SPCA of Hancock County names new executive director



New SPCA of Hancock County Executive Director Nichola Redmond spends some time with Macy, a dog she recently fostered.

TRENTON — Following an extensive nationwide search, the SPCA of Hancock County has hired a veteran animal welfare professional as its new executive director.

Nichola Redmond, the current executive director of the Gloucester-Mathews Humane Society in Gloucester, Va., will begin her new position at the SPCA later this month.

Redmond will oversee the operation of the nonprofit animal welfare organization and its shelter, including all development and fundraising efforts.

“We are thrilled to have Nichola join the SPCA,” said Jamie O’Keefe, the president of the nonprofit organization. “She has more than 30 years of experience in animal welfare and more than 20 years of experience as the executive director of several nonprofits.”

Under her leadership at the Gloucester-Mathews Humane Society, Redmond increased the number of animal adoptions and implemented a diverse fundraising plan that helped move the organization from an annual deficit to a revenue surplus.

She previously worked as executive director of Main Stream Inc. in Oldwick, N.J., and the Animal Welfare Association in Voorhees, NJ. Redmond also has extensive experience as a veterinary technician.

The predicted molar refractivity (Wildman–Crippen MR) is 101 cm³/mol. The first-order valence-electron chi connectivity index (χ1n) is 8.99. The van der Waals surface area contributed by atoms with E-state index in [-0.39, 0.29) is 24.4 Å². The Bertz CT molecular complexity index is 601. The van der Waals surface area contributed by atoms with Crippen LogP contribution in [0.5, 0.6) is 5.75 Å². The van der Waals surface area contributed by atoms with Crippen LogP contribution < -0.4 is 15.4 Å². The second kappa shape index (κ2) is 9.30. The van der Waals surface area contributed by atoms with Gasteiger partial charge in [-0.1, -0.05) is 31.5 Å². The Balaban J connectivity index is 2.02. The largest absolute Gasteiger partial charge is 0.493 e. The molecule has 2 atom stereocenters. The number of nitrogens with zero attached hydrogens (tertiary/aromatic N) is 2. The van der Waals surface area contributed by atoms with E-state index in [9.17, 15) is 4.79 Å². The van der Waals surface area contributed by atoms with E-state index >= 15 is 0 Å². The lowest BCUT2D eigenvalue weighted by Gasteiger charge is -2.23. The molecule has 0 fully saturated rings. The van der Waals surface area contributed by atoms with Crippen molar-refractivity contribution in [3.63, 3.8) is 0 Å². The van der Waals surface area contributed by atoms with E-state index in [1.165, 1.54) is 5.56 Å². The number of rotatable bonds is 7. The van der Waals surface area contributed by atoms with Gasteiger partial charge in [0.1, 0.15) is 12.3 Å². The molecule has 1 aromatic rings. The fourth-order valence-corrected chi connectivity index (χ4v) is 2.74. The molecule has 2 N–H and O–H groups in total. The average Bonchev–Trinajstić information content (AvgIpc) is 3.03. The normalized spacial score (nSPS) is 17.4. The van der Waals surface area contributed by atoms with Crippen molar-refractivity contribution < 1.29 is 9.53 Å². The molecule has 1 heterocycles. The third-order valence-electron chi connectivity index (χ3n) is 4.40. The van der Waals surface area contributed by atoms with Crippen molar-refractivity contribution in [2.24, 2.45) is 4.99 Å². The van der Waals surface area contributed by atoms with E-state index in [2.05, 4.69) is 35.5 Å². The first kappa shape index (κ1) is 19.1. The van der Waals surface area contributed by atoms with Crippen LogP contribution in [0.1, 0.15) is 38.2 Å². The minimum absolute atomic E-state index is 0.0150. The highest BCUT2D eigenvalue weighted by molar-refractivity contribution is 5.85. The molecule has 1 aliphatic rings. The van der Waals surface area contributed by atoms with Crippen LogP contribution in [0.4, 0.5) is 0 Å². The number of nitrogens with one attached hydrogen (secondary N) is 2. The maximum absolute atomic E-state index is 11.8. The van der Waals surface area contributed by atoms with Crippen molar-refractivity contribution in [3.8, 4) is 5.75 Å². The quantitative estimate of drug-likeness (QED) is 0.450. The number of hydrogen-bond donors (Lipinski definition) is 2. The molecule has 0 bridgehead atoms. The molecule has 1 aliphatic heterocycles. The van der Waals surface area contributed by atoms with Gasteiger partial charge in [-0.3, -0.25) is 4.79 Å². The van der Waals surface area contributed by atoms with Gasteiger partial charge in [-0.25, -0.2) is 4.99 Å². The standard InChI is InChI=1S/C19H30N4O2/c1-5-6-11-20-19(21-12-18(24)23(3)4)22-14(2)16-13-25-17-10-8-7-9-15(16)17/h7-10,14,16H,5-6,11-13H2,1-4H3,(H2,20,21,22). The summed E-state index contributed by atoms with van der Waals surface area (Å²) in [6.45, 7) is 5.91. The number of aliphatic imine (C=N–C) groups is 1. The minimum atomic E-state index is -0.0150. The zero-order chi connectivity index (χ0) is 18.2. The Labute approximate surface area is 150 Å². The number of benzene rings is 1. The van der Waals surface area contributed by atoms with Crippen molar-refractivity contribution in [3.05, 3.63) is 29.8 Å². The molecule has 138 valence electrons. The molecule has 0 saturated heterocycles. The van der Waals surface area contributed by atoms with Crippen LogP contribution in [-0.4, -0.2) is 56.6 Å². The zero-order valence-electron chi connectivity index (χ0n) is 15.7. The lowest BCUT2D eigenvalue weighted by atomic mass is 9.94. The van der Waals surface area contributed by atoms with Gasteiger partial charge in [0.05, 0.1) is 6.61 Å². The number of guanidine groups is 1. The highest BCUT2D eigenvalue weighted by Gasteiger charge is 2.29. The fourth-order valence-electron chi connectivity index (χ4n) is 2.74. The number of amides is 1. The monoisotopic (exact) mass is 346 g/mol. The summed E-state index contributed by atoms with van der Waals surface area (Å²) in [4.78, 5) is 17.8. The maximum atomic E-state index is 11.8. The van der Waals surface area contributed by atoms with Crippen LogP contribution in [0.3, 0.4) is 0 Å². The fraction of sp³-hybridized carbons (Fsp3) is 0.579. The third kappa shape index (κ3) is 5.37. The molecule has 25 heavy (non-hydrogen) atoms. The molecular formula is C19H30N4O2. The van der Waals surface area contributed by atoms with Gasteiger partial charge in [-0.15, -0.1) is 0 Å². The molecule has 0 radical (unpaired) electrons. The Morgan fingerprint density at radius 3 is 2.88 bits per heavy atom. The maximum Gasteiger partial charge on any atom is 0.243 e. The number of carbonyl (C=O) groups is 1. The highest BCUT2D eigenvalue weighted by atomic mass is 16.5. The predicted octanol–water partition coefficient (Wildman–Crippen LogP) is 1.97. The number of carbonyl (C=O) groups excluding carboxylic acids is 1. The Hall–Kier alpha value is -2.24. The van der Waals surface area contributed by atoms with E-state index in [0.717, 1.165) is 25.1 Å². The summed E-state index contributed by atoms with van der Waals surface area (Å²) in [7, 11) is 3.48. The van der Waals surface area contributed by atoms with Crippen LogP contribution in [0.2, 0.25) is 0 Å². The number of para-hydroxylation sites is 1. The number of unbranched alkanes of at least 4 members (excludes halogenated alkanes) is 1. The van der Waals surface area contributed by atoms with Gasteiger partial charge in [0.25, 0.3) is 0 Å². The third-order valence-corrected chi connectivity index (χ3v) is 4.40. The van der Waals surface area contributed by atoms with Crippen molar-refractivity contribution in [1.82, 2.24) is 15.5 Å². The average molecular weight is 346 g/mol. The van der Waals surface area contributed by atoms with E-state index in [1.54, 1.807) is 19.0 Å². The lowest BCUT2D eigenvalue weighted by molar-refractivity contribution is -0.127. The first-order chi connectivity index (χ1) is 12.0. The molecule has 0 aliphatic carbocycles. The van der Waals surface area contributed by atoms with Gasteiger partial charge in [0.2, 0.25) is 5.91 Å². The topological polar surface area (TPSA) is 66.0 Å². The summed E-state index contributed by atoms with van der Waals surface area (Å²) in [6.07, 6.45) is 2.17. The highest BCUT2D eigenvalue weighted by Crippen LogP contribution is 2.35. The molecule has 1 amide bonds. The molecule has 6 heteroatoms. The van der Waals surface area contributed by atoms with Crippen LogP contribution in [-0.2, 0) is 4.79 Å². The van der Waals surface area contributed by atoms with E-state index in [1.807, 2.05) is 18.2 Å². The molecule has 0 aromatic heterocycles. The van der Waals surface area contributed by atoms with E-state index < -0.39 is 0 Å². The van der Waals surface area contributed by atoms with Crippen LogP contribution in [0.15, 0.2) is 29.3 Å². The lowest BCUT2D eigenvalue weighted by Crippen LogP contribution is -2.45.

“I am very excited to have the opportunity to work with the fine staff and volunteers at the SPCA of Hancock County,” Redmond said. “I look forward to serving the animals and people of this beautiful area, and expanding our outreach and programs.”

Redmond will be residing in Ellsworth with her three Corgis — Bechan, Dilys and Trey.

The SPCA has not had an executive director for seven years. Former board member Diana de los Santos stepped in as director in 2012, and has done a great job running the shelter, O’Keefe said.

She will remain on staff while Redmond transitions into her new position and plans to stay engaged with the organization as a volunteer.

Founded in 1911, the SPCA of Hancock County is committed to providing shelter and care for abandoned, stray and surrendered animals.

Since opening the doors of its expanded shelter facility in Trenton in October 2010, the organization has found new homes for hundreds of dogs and cats.

The organization is also focused on community outreach and educating the public on proper and humane animal care.

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